Food & Nutrition
Food and Nutrition
Feeding an Adult Dog
Adult dogs require sufficient nutrients to meet energy needs and to maintain and repair body tissues. The amount you feed your adult dog should be based on his or her size and energy output. Activity levels may vary dramatically between pets, and will play an important role in determining caloric intake.

Vitamins and minerals
The amount you feed an adult dog should be based on his or her size and energy output. For example, a dog with a normal activity level should receive what we call maintenance energy. A pampered lap dog may require just 10% of that, while an active pet who exercises regularly outdoors may require maintenance plus 20 to 40%. You may need to adjust portions as you learn your dog’s ideal required amount. Pet owners should always consult with their dog’s veterinarian to determine the best feeding schedule and types of foods for their pets.

Outside factors, like the temperature, can contribute to how much your dog should eat. Since keeping warm and cool require extra energy expenditure, extreme hot or cold weather can also increase a dog’s energy needs. Talk to your pet’s veterinarian about what to do when the mercury dips or soars.

Limiting treats
Treats should be given in moderation and represent five percent or less of the dog’s daily food intake. The rest should come from a nutritionally compete dog food. When using treats as motivation, such as during training exercises, use the smallest pieces you can.

Setting a feeding schedule
We recommend all dogs be fed twice daily. Simply divide the amount of food your pet requires into two meals, spaced eight to twelve hours apart. Dogs may be fed in a number of ways that meet both the owner’s and the animal’s needs. These methods include portion-control, free-choice and timed feeding.

Feeding a senior dog
Dogs begin to show visible age-related changes at about seven to 12 years of age. There are metabolic, immunologic and body composition changes, too. Some of these may be unavoidable while others can be managed with diet. When feeding your older dog, the main objective should be to maintain health and optimum body weight, slow development of chronic disease and minimize diseases that may already be present.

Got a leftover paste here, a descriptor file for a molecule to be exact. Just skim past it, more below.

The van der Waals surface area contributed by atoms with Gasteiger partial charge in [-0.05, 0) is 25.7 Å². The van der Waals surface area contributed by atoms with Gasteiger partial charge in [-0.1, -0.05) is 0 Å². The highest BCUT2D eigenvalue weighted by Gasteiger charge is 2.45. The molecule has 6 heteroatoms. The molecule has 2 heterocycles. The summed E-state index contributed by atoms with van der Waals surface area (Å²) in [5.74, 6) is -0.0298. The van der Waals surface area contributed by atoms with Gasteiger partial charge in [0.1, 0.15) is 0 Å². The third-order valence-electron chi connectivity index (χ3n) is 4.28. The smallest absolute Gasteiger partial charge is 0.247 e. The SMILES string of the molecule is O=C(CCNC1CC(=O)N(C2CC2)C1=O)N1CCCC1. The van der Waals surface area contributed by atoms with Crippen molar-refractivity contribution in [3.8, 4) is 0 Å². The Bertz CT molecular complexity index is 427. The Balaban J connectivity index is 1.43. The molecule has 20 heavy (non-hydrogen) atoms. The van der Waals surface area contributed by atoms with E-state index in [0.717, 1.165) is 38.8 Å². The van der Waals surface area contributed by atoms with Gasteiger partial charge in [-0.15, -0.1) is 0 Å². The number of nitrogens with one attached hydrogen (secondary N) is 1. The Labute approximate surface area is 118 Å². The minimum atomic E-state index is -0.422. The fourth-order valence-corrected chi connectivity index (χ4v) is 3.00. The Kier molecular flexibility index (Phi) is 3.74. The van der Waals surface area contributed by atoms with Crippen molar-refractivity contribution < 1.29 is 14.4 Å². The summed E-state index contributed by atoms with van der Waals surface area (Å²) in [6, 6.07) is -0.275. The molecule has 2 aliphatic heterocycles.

Overweight dogs
One of the most common pitfalls dog parents should watch out for is overfeeding. Attempts to shower our dogs with love by means of big meals and lots of tasty treats are sweet, but misguided. In dogs, as with humans, extra weight can lead to health problems. Be sure to indulge your four-legged friend with affection, not food. Obesity develops when energy intake exceeds energy requirements. This excess energy is then stored as fat. The majority of cases of obesity are related to simple overfeeding coupled with lack of exercise. Certain groups of dogs appear to be more prone to obesity than others. Specific breeds, such as Labrador retrievers and pugs, and older dogs are particularly susceptible.

Commercial Dog Food
Commercial dog food is designed to meet all of a dog’s nutritional needs. Most products have meat, grains, vegetables, fruit, and vitamins. The American College of Veterinary Nutrition says commercial foods are safe and healthful options for feeding pets. Be sure to pick the food that’s right for your dog’s stage of life - puppy, pregnant or nursing, or adult.

What should I look for in a dog food?
Feed your dog the highest-quality food you can afford. The differences between a premium food and budget food aren’t found on the nutrition label. They are found in the quality and source of ingredients. Two dog foods may each contain 27% protein but be vastly different when it comes to digestibility. Pet food ingredients are listed by order of weight. Each ingredient is weighed when it is added to the batch of food, and ingredients such as fresh meat contain a lot of water, much of which is lost during processing. This means that a dry diet that lists corn as the first ingredient may be nutritionally superior to one listing meat first. Select diets with real, recognizable, whole-food ingredients.